Hi all, here is an article from the Wall Street Journal--today's issue. I was interviewed by Sara Munoz earlier in the week. I am including the text of the article below without the pictures that ran with the article (you can find the pictures on WSJ.com, but you might need a subscription). Several of the photos included were of Lux homes. Would love to hear other folks comments on this issue as well as other issues relating to building trends in our neighborhoods. Here is the article:
Invasion of the Roof Snatchers
Homeowners Maximize Space
By Going for Flat-Top Look;
Style-Conscious Towns Recoil
By SARA SCHAEFER MUÑOZ
September 14, 2006; Page D1
When it comes to flat roofs, beauty is clearly in the eye of the homeowner.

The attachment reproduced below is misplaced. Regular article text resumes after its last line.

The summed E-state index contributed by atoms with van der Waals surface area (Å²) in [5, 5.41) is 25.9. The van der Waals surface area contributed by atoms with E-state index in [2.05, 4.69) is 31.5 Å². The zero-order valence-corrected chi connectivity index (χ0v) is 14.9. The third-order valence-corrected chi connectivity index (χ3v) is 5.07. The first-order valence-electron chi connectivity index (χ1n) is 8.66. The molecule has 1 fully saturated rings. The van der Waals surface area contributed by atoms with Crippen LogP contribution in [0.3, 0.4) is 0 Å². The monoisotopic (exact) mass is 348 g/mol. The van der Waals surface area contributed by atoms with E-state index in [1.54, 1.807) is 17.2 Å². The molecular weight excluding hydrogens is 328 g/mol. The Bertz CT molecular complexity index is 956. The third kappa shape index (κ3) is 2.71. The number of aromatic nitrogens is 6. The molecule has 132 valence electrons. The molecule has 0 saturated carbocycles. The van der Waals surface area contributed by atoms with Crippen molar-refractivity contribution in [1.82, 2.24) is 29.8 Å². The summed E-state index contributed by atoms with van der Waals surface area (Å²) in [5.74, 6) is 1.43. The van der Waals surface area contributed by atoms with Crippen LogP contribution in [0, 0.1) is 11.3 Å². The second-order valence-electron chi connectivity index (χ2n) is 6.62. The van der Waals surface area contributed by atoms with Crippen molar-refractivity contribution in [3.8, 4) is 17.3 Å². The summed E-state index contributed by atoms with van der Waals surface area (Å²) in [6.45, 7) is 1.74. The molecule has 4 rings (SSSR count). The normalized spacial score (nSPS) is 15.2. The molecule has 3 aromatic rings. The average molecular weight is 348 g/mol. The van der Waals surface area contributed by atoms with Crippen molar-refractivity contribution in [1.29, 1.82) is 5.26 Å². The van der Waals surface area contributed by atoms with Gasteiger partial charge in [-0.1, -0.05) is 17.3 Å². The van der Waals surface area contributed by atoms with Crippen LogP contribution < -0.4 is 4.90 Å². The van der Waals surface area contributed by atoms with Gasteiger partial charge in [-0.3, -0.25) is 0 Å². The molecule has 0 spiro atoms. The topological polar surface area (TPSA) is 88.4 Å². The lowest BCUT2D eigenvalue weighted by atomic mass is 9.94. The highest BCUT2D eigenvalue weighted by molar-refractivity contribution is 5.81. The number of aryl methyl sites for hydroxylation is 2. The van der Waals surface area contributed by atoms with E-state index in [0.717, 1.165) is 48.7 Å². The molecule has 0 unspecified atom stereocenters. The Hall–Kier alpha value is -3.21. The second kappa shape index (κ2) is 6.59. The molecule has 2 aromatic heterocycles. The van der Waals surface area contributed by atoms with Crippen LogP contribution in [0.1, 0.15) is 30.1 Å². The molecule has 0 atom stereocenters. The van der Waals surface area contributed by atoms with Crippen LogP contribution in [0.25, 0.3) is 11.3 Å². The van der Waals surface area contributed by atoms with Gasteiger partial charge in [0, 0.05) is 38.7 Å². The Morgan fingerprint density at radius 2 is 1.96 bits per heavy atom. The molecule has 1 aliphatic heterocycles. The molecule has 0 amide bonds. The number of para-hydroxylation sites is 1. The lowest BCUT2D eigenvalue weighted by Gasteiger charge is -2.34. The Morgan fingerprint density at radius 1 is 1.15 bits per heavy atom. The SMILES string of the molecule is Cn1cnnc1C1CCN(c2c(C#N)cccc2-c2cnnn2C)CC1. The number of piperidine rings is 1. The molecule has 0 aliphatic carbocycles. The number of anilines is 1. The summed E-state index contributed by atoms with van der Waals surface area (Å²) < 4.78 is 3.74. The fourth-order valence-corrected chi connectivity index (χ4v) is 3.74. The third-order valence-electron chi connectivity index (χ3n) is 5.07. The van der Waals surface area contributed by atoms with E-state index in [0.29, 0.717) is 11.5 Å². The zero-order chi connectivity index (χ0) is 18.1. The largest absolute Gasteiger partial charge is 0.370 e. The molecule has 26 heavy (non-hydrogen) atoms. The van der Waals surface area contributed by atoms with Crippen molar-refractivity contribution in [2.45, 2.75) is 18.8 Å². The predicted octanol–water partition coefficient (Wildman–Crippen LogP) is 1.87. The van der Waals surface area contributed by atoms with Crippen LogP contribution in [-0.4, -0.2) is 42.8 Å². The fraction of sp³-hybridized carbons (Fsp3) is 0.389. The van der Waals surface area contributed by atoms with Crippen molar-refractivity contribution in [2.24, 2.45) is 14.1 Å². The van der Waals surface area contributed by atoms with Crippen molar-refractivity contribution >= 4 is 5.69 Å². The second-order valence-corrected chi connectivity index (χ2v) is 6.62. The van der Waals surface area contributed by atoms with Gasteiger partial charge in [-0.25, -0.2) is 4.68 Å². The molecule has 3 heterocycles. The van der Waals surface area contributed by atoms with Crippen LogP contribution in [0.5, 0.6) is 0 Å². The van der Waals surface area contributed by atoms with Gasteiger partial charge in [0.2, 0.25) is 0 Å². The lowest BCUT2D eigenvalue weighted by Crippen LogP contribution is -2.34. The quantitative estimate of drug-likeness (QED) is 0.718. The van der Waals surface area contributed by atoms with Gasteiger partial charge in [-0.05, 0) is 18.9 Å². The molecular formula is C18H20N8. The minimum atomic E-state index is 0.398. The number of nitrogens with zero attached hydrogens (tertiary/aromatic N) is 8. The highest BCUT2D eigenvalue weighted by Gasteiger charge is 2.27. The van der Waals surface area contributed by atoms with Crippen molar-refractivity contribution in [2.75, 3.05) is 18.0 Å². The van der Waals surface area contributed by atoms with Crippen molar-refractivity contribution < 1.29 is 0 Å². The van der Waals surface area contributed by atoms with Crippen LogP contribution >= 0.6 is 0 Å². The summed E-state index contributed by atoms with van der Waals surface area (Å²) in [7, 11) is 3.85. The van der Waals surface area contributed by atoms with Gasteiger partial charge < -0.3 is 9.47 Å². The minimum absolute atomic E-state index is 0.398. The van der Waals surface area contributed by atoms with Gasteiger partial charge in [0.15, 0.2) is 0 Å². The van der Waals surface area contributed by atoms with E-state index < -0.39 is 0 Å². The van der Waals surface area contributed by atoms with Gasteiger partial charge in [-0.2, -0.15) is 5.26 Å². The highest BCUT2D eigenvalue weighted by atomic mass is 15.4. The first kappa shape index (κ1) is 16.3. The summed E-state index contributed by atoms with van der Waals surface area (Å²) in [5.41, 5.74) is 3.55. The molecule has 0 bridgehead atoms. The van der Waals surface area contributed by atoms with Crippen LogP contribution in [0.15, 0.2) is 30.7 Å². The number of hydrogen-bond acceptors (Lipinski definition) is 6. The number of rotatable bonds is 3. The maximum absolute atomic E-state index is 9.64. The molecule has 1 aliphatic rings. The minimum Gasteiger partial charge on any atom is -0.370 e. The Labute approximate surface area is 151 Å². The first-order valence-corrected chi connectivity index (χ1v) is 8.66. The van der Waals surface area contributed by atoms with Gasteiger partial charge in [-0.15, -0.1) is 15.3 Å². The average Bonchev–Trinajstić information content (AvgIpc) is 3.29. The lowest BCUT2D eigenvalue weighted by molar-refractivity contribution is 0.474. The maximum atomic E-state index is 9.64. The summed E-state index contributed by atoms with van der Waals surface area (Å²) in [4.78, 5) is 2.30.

Eager to squeeze in more square-footage -- and increase property values -- while adhering to community height restrictions, a growing number of builders and homeowners are building homes with flat roofs. But these box-like structures and their party-friendly roof decks are sparking a backlash among neighbors who think the houses are homely, detracting from neighborhood character and blocking views and sunlight. Now, a number of communities are slapping new rules on builders that require sloping roofs.
Communities everywhere from Delaware to Washington are addressing roof pitch. The waterfront town of Bethany Beach, Del., several months ago passed a minimum-roof-pitch requirement after a spate of new, box-like homes dwarfed the town's older cottages. St. Augustine, Fla., last fall banned flat roofs for homes on some smaller lots over concerns about style and rooftop parties, and the city of Kirkland, Wash., near Seattle, is holding a series of community meetings with homeowners and developers on house-to-lot ratios, which address, in part, concerns about the increase in flat-roofed homes.